You should have been born this week, and that makes me think a lot about the birth you had. It’s hard to talk about even now.

We left for the city early–a two and a half hour drive. Our mothers were in one car, and your Daddy and I were in another. We listened to a book on tape–Harry Potter and the Half-Blood Prince–because music was too exhausting for me. The drive is a blur. I remember I was okay for most of the drive. But when we got into the city I began to panic, and when we turned into the hospital driveway I started to panic and cry almost hysterically. I felt in every bone that I couldn’t possibly go through with this.

Your Daddy helped me out of the car. I had to hang on his arms pretty heavily. I couldn’t look at anything. Anyone. The only thing that was real was your father’s arm around me. We had luggage with us, but I couldn’t tell you who carried what. We went up to the waiting room. You were still kicking; bouncing around inside me for the last time. I couldn’t stop crying. The waiting room was full of babies and women with round bellies whose babies would live. I made it to a chair and curled up. Hid my face and let the tears fall. The wait was endless but I didn’t want them to call our names. I wanted to run.

I didn’t run. I could only do this one thing for you–I could be a strong, loving mother once and set you free from a life of agony and limitations and surgeries and pain. Or I could be a cowardly, weak mother, forcing you to suffer all the pain I feared. I held my arms around my belly and rocked you, breathing deeply to calm myself. I didn’t want your last moments to be full of anxiety and fear.

They called our names. Grandma L decided to wait for us, so it was just Daddy and Grandma P and you and me. A friendly, eager-to-help lady took us into the room, where we met a doctor and an ultrasound technician. They were so kind to us. I asked if you would feel pain. She said no, and gently put an arm around me and said “Just remember, this is as close and safe and warm as you could ever hold him. If he was outside you, you couldn’t hold him as close as he is now. And any pain he would have felt you are taking on yourself.” Those words have stayed with me–every moment I suffer is a moment you don’t. So I take this suffering gladly to spare you.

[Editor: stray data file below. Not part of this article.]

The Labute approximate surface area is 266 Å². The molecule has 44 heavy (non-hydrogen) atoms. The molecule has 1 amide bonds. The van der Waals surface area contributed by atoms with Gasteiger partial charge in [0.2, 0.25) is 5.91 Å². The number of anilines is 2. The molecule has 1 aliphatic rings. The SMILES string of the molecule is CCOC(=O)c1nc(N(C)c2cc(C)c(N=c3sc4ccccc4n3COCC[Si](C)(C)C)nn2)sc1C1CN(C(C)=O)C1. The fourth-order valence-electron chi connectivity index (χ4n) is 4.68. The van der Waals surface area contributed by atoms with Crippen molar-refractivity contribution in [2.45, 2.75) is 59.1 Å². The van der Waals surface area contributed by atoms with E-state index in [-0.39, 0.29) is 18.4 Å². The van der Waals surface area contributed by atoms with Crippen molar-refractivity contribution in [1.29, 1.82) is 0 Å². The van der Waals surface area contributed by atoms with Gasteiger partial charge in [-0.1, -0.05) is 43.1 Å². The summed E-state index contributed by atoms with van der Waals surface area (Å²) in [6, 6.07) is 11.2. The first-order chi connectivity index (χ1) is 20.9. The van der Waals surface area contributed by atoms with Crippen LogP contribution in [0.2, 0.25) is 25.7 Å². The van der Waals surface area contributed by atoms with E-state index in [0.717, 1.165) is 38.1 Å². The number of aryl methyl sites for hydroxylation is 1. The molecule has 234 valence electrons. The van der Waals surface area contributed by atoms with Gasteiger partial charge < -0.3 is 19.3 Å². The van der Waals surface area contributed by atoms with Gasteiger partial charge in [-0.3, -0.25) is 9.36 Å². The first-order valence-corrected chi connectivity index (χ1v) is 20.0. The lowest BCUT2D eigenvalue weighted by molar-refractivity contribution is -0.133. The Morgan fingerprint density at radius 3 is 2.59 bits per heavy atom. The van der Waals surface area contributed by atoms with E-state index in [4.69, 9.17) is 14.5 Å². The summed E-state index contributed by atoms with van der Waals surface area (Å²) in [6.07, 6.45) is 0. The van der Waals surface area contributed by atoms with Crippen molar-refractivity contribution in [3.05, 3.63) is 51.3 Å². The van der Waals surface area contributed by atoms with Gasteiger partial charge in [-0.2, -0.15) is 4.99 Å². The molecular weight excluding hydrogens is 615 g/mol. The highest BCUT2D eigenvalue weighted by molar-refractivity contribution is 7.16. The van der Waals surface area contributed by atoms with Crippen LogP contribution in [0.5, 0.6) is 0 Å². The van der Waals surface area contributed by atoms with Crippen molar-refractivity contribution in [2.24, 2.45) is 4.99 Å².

They did a final ultrasound–my belly still sore and bruised from the diagnostics just days before. And there you were on the screen, one last time. They looked you over and confirmed all the defects the other doctors had seen. And then they let us have a chance to say goodbye. They showed us your little, perfect face one more time. You pursed your lips over and over, as if you were blowing kisses to us to say goodbye too. All of us saw the kisses. I will always remember those kisses.

And I was at peace. My breath was slow and deep. My mother was nearby, but it was your father who held me. He stood at the head of the table and bent over me, his forehead pressed to mine, his arms around my shoulders and holding my hands in his, so tight. The prick of the needle was painful, the maneuvering of it worse. The doctors’ voices faded away and all I could hear was your father. “Breathe with me,” he said, and breathed, slow and deep, steady and rhythmic. My mind begged for them to stop the needle but I felt no pain or fear in my heart.

Finally they took the needle out. They told us it would take a few minutes, and they left us in the room alone. Just you and me and your Daddy, one last time. And we held each other and felt you kick once or twice as you left. Then there was quiet. No pain in my body, and for the moment, none in my heart. Just this overpowering, glowing feeling of peace. And it was over. You were gone. The rush had passed. Now all we had to do was go over to the main hospital for you to be born. We took a little walk first. My mother, your Grandma P, said that as they’d used the needle, she’d had…not quite a vision, but a deep image of her mother coming into the room, beaming, and wrapping you up in a blanket and taking you with her.

I remember the peace, that it was over. Your struggle was done, you would never feel a moment’s pain. My pain waited, patient. It would come, but for that time, it waited its turn.

I’m sorry, my little one. I cannot finish the story of your birth right now. I am too tired from writing what I’ve been afraid to write for so long. I love you Isaac. Never forget, everything we’ve done, every moment, was for you. Is for you.

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